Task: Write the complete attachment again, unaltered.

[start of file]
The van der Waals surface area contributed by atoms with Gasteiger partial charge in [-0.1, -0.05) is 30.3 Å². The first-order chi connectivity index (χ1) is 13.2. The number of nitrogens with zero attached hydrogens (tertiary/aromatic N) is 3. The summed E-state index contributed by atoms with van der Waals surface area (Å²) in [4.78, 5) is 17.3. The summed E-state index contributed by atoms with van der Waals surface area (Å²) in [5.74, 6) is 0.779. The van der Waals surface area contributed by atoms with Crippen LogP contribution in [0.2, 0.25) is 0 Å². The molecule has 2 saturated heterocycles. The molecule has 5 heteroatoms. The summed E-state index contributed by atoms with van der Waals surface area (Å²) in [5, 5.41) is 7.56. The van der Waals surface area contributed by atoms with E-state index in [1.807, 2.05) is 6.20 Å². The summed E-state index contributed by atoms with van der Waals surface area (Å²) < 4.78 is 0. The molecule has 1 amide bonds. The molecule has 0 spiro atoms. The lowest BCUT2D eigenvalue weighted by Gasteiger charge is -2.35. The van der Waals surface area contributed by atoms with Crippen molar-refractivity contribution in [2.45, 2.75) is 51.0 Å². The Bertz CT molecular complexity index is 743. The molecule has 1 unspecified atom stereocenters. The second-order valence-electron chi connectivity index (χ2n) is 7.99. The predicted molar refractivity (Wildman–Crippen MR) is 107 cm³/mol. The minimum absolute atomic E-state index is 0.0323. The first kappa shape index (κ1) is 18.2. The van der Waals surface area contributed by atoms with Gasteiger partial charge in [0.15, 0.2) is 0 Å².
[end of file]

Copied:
The van der Waals surface area contributed by atoms with Gasteiger partial charge in [-0.1, -0.05) is 30.3 Å². The first-order chi connectivity index (χ1) is 13.2. The number of nitrogens with zero attached hydrogens (tertiary/aromatic N) is 3. The summed E-state index contributed by atoms with van der Waals surface area (Å²) in [4.78, 5) is 17.3. The summed E-state index contributed by atoms with van der Waals surface area (Å²) in [5.74, 6) is 0.779. The van der Waals surface area contributed by atoms with Crippen LogP contribution in [0.2, 0.25) is 0 Å². The molecule has 2 saturated heterocycles. The molecule has 5 heteroatoms. The summed E-state index contributed by atoms with van der Waals surface area (Å²) in [5, 5.41) is 7.56. The van der Waals surface area contributed by atoms with E-state index in [1.807, 2.05) is 6.20 Å². The summed E-state index contributed by atoms with van der Waals surface area (Å²) < 4.78 is 0. The molecule has 1 amide bonds. The molecule has 0 spiro atoms. The lowest BCUT2D eigenvalue weighted by Gasteiger charge is -2.35. The van der Waals surface area contributed by atoms with Crippen molar-refractivity contribution in [2.45, 2.75) is 51.0 Å². The Bertz CT molecular complexity index is 743. The molecule has 1 unspecified atom stereocenters. The second-order valence-electron chi connectivity index (χ2n) is 7.99. The predicted molar refractivity (Wildman–Crippen MR) is 107 cm³/mol. The minimum absolute atomic E-state index is 0.0323. The first kappa shape index (κ1) is 18.2. The van der Waals surface area contributed by atoms with Gasteiger partial charge in [0.15, 0.2) is 0 Å².